Orsom Weels wrote:
nmauduit wrote:I don't think metal flakes would have been included in the gel coat.


I can assure you it was !


it is going to be quite difficult to restore identically then, considering the trouble to spray gelcoat to begin with, adding homogeneously spread and adequately oriented layer of metal flakes is going to require quite a bit of experimentation...

An other good reason to keep the original finish then if one is inclined to preserve originality : it maybe worth looking into reinforcing the fiberglass from the inside before topcoating clear to preserve it from humidity, depending on where and how the craks are set (probably not a long term solution as the cracks will keep wanting to extend from where they have opened, but if there may have been a singular initial cause, bump, push on the roof etc maybe some reinforcement would prolong the quick fix some) ... good luck !
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PostPost by: nmauduit » Sat Mar 24, 2018 11:40 am

Orsom Weels wrote:
nmauduit wrote:I don't think metal flakes would have been included in the gel coat.


The finish can be reproduced but getting hold of the correct grade of aluminium flake is not easy now. It's added to lacquer & then sprayed on using an appropriately set up spray gun. I did mine back in about 1988/9 & it now needs doing again, as years of polishing has exposed the ally flakes to the elements & they have tarnished to more of a gold in places.


The issue would be the very high viscosity of gelcoat, plus when originally sprayed the body would be upside down which will have an impact on flake orientation and settling with respect to the outer surface... Cleary out of my league.
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PostPost by: JonB » Sat Mar 24, 2018 4:47 pm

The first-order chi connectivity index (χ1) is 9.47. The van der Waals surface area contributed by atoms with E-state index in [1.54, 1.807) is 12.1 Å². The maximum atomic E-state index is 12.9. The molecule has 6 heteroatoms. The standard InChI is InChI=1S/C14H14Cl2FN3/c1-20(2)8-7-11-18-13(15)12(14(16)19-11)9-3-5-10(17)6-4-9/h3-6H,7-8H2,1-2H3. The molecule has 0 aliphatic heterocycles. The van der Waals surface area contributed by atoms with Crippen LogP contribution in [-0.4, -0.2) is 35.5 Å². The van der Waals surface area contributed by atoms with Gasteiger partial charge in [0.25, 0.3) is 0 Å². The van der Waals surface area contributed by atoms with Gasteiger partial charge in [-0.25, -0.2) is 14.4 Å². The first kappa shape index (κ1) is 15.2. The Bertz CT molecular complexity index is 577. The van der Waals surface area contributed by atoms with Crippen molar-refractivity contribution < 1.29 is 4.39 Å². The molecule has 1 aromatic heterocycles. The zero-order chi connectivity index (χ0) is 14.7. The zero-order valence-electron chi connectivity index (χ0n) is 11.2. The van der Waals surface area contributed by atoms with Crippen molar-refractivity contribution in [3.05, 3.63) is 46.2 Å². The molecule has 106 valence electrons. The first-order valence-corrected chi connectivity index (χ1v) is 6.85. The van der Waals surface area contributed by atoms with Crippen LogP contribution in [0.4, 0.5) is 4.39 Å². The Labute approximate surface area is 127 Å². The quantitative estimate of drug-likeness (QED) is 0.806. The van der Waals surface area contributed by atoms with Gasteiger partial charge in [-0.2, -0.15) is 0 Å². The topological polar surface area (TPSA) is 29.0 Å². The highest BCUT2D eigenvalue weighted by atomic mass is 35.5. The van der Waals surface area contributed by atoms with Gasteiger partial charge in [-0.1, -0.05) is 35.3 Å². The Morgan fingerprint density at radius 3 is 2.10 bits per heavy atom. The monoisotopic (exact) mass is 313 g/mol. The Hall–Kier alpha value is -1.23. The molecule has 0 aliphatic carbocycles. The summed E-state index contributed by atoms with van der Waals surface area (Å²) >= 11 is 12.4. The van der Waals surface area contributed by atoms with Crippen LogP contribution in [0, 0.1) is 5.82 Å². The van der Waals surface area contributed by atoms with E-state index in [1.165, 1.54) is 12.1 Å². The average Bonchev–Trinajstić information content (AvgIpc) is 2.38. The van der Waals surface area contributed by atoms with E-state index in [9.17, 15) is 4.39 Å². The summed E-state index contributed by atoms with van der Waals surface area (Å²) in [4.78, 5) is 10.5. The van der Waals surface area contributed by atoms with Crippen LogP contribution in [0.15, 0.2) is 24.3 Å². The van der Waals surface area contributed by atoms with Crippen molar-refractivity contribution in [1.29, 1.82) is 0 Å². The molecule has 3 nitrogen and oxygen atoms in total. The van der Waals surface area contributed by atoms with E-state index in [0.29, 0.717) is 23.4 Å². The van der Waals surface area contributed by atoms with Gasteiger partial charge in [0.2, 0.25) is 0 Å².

Quick picture..

img_4618.jpg and
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PostPost by: nmauduit » Sat Mar 24, 2018 5:47 pm

If that is the only crack on the flaked area, chances are it came not from driving the car but from someone pushing is by the windscreen frame door opened or without the door, pinching the fiberglass profile of the post : you may then try to reinforce it from the inside, closing the crack by maintaining a slight opening force the profile from the inside and glassing it closed as a beam (e.g. on top of a cardboard roll, cf. shop manual). Then some clear would seal the flaked external layer.
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PostPost by: JonB » Sat Mar 24, 2018 7:29 pm

Good call.

Seems to me that the A pillar is weak and reinforcement might save my beck one day. You never know...
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PostPost by: 10kph » Sun Mar 25, 2018 11:40 am

Hi,
For strengthening roof posts may i suggest using carbon fibre bonded to the inside. I used some 8mm rods cut to length and bonded with resin and glass.to my Gilbern Invader some years ago. If you check a good fibre glass supplier then you will find a selection of rod and tube from 3mm upwards........you will be amazed how cheap they are.
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PostPost by: andyelan » Tue Mar 27, 2018 5:59 pm

Hi Everyone

The correct Metalflake for the roof can be obtained from www.metalflakecorp.com the reference number being 011018 Micro #1 Silver. They are a US company but will ship internationally although this does make the product rather expensive.

Instructions for mixing and applying the flake are given on the web site and are pretty much as Tim, Orsom Wheels says. One point I would make though is that although the common rule is to apply silver flake over a silver base, this is in fact incorrect as the base coat Lotus used was white (the gold roof of the JPS I believe was over yellow) which does make quite a difference to the finished appearance.

I personally wouldn't be too worried about the cracks in your roof pillar. Over a really long time they may cause some deterioration but my car has cracks and it's over 40 years old and I don't see any reason it won't last another 40 years. Generally it's only the appearance that's marred, not like on a steel car where chips through the paint really are a problem if not attended to

Regards Andy
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PostPost by: JonB » Wed Mar 28, 2018 10:30 am

When Andy (Spyder) saw the car, he commented on how particularly well done the roof was, in terms of the look of the silver flake. He thought it had been resprayed at some point (the roof, that is) and what we could see was not the original "in gel coat" application that was performed at the factory. Interesting, and I was pleased!